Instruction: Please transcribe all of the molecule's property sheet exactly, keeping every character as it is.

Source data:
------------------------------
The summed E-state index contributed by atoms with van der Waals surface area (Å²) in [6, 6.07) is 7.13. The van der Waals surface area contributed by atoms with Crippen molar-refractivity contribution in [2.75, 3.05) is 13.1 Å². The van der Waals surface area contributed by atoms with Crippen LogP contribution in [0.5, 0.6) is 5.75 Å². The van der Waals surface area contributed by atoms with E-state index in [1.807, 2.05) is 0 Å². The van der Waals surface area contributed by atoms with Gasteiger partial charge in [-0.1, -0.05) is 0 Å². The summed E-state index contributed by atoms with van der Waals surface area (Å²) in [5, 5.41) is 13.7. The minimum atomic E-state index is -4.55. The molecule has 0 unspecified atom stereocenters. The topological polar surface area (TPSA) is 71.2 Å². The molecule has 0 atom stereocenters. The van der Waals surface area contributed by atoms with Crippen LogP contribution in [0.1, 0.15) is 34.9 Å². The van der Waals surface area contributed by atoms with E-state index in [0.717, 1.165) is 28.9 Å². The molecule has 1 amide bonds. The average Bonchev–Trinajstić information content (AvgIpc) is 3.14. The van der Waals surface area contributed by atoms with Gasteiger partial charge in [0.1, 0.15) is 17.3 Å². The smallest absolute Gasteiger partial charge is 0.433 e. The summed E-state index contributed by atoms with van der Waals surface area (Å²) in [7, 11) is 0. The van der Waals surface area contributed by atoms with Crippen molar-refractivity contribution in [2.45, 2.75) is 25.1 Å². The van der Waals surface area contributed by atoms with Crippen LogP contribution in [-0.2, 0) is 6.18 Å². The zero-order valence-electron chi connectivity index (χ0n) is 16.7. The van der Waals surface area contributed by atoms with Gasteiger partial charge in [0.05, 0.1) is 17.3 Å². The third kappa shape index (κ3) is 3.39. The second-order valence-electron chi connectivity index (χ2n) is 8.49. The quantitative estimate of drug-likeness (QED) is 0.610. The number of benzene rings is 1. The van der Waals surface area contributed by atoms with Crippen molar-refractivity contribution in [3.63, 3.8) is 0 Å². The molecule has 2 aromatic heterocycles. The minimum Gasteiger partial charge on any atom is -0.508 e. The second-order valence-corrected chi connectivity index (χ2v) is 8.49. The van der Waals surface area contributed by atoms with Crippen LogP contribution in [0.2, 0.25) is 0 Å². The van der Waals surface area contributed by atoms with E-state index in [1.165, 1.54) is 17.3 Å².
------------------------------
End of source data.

The summed E-state index contributed by atoms with van der Waals surface area (Å²) in [6, 6.07) is 7.13. The van der Waals surface area contributed by atoms with Crippen molar-refractivity contribution in [2.75, 3.05) is 13.1 Å². The van der Waals surface area contributed by atoms with Crippen LogP contribution in [0.5, 0.6) is 5.75 Å². The van der Waals surface area contributed by atoms with E-state index in [1.807, 2.05) is 0 Å². The van der Waals surface area contributed by atoms with Gasteiger partial charge in [-0.1, -0.05) is 0 Å². The summed E-state index contributed by atoms with van der Waals surface area (Å²) in [5, 5.41) is 13.7. The minimum atomic E-state index is -4.55. The molecule has 0 unspecified atom stereocenters. The topological polar surface area (TPSA) is 71.2 Å². The molecule has 0 atom stereocenters. The van der Waals surface area contributed by atoms with Crippen LogP contribution in [0.1, 0.15) is 34.9 Å². The van der Waals surface area contributed by atoms with E-state index in [0.717, 1.165) is 28.9 Å². The molecule has 1 amide bonds. The average Bonchev–Trinajstić information content (AvgIpc) is 3.14. The van der Waals surface area contributed by atoms with Gasteiger partial charge in [0.1, 0.15) is 17.3 Å². The smallest absolute Gasteiger partial charge is 0.433 e. The summed E-state index contributed by atoms with van der Waals surface area (Å²) in [7, 11) is 0. The van der Waals surface area contributed by atoms with Crippen molar-refractivity contribution in [2.45, 2.75) is 25.1 Å². The van der Waals surface area contributed by atoms with Crippen LogP contribution in [-0.2, 0) is 6.18 Å². The zero-order valence-electron chi connectivity index (χ0n) is 16.7. The van der Waals surface area contributed by atoms with Gasteiger partial charge in [0.05, 0.1) is 17.3 Å². The third kappa shape index (κ3) is 3.39. The second-order valence-electron chi connectivity index (χ2n) is 8.49. The quantitative estimate of drug-likeness (QED) is 0.610. The number of benzene rings is 1. The van der Waals surface area contributed by atoms with Crippen molar-refractivity contribution in [3.63, 3.8) is 0 Å². The molecule has 2 aromatic heterocycles. The minimum Gasteiger partial charge on any atom is -0.508 e. The second-order valence-corrected chi connectivity index (χ2v) is 8.49. The van der Waals surface area contributed by atoms with Crippen LogP contribution in [0.2, 0.25) is 0 Å². The van der Waals surface area contributed by atoms with E-state index in [1.165, 1.54) is 17.3 Å².